Limits...
Stimulus requirements for face perception: an analysis based on "totem poles".

Paras CL, Webster MA - Front Psychol (2013)

Bottom Line: This allowed us to examine the prominence and properties of different features and their necessary configurations.Moreover, the prominence of eyes depended primarily on their luminance contrast and showed little influence of chromatic contrast.This suggests that the requisite trigger features are sufficient to holistically "capture" the surrounding noise structure to form the facial representation.

View Article: PubMed Central - PubMed

Affiliation: Department of Psychology, University of Nevada Reno, NV, USA.

ABSTRACT
The stimulus requirements for perceiving a face are not well defined but are presumably simple, for vivid faces can often by seen in random or natural images such as cloud or rock formations. To characterize these requirements, we measured where observers reported the impression of faces in images defined by symmetric 1/f noise. This allowed us to examine the prominence and properties of different features and their necessary configurations. In these stimuli many faces can be perceived along the vertical midline, and appear stacked at multiple scales, reminiscent of "totem poles." In addition to symmetry, the faces in noise are invariably upright and thus reveal the inversion effects that are thought to be a defining property of configural face processing. To a large extent, seeing a face required seeing eyes, and these were largely restricted to dark regions in the images. Other features were more subordinate and showed relatively little bias in polarity. Moreover, the prominence of eyes depended primarily on their luminance contrast and showed little influence of chromatic contrast. Notably, most faces were rated as clearly defined with highly distinctive attributes, suggesting that once an image area is coded as a face it is perceptually completed consistent with this interpretation. This suggests that the requisite trigger features are sufficient to holistically "capture" the surrounding noise structure to form the facial representation. Yet despite these well articulated percepts, we show in further experiments that while a pair of dark spots added to noise images appears face-like, these impressions fail to elicit other signatures of face processing, and in particular, fail to elicit an N170 or fixation patterns typical for images of actual faces. These results suggest that very simple stimulus configurations are sufficient to invoke many aspects of holistic and configural face perception while nevertheless failing to fully engage the neural machinery of face coding, implying that that different signatures of face processing may have different stimulus requirements.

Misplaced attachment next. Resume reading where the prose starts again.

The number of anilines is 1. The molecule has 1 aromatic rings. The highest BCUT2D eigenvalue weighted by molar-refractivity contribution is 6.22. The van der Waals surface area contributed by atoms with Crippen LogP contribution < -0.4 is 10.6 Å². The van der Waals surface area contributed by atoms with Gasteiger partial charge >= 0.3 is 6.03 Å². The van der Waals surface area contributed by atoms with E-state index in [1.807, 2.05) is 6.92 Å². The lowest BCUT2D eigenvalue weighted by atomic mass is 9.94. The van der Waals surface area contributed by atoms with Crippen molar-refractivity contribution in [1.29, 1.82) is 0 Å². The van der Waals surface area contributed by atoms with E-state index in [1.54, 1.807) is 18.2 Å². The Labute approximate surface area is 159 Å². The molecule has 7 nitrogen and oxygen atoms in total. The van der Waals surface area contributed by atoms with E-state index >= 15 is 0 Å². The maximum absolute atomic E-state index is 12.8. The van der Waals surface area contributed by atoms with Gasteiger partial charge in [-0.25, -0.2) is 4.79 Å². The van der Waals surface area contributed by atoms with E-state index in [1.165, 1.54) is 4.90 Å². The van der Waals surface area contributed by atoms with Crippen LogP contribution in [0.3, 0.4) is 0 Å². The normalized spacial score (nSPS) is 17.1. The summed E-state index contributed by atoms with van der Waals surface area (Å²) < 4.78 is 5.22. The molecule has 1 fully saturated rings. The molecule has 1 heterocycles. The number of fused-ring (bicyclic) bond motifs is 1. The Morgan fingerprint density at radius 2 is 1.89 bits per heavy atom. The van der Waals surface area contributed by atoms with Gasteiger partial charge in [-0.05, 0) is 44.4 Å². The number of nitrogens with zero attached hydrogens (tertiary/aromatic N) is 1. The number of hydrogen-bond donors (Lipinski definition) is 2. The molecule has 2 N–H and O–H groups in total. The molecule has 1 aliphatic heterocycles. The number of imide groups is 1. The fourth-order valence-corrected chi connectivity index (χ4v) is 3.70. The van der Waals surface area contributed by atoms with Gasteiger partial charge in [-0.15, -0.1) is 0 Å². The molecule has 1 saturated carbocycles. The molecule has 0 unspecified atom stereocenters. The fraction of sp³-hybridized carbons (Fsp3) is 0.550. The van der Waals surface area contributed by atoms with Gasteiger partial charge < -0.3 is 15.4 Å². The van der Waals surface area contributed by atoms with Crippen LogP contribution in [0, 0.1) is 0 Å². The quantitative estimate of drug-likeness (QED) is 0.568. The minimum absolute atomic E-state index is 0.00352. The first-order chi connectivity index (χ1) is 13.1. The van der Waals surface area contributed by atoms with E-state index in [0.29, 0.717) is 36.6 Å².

No MeSH data available.


Related in: MedlinePlus

An example of images with symmetric luminance contrast and random chromatic contrast (left), or symmetric color and random luminance (right).
© Copyright Policy - open-access
Related In: Results  -  Collection

License
getmorefigures.php?uid=PMC3569666&req=5

Figure 8: An example of images with symmetric luminance contrast and random chromatic contrast (left), or symmetric color and random luminance (right).